Trump Needed It, but What About the GOP?

The AHCA has helped two people so far.

The passage of the House version of the American Health Care Act was a vital necessity for Trump and his White House. Without it, the president’s first six months would have been written off as a meandering farce in which the paralysis that had characterized Washington over the past six years would have been extended ludicrously to a Washington in which Republicans hold both chambers of Congress and the White House. If we learned anything from the Jimmy Carter years, or from the Bush presidency from the fall of 2005 through the election of 2006, it is that the nation comes to feel contempt for a president who appears incompetent. And perhaps that would have been the case with Donald Trump most of all, since his entire candidacy was premised upon his ability to cut through the crap and get things done in a billionaire-businessman kind of way. So what happened yesterday was a big deal, even if the bill is only a third of the way through passage. It must now go to the Senate, which will amend it before it can pass there—and if it does, the House and Senate versions will have to be reconciled and then voted on again by both bodies before going to the president for signature.

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Trump Needed It, but What About the GOP?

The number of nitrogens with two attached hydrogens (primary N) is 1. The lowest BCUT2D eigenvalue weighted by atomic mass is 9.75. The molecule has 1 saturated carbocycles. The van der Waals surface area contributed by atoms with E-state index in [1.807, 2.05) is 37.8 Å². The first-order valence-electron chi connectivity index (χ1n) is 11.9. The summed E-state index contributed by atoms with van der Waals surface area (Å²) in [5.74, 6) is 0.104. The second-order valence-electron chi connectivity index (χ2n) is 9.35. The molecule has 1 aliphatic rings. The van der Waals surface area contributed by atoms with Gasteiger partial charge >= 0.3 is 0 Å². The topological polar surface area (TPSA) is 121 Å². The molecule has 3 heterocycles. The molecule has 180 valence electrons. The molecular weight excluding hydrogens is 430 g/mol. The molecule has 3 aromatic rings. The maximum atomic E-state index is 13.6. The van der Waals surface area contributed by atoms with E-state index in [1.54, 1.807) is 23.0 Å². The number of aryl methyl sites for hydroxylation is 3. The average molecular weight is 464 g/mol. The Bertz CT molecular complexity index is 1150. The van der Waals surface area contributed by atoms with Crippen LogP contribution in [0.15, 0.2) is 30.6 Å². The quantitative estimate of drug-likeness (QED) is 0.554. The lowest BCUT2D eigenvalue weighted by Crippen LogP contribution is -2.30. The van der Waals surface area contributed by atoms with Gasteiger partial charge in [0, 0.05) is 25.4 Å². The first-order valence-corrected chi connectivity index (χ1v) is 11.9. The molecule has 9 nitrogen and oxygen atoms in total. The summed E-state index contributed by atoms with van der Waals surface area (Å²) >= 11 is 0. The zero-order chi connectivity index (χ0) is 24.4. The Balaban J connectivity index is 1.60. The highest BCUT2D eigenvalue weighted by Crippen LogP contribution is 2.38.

Must-Reads from Magazine

Trump Was Right to Call Off the North Korea Summit

Cut bait while there's still line.

Nearly three months ago, Donald Trump reaffirmed his status as a maverick who’s liberated from the conventions that shackled past presidents by giving a North Korean despot something North Korean despots have sought for decades. Today, the planned bilateral summit between Donald Trump and Kim Jong-un has collapsed. In the intervening weeks, those conventions of which Trump is so disdainful demonstrated their value.

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PODCAST: Climbing Down from the Summit

Podcast: The DPRK and the NFL.

The Trump-Kim meeting is off, and the question is this: If the announcement of thawing relations with North Korea helped Trump’s approval rating, will this hurt or harm it? And why won’t Trump trumpet the bipartisan legislative successes of the past few weeks? Give a listen.

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Philip Roth and the Roots of American Rage

The great American novel.

Why won’t the child just listen? Why won’t she come to reason? Where did I do wrong with her?

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Injustin Trudeau

Both sides of the issue.

Canadian Prime Minister Justin Trudeau is “appalled.”

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Politics, Not Paranoia

When Washington works.

It’s understandable that cynicism has become the default approach for average Americans navigating the political environment. Interpreting events as the product of a raw power contest rather than a clash between competing principles is not only simpler but often correct. Occasionally, though, a purely cynical understanding of how politicians conduct themselves can lead observers astray. Sneering pessimism alone would not have led anyone to conclude that bipartisanship would be breaking out in Washington in an election year. But, to a degree, it is.

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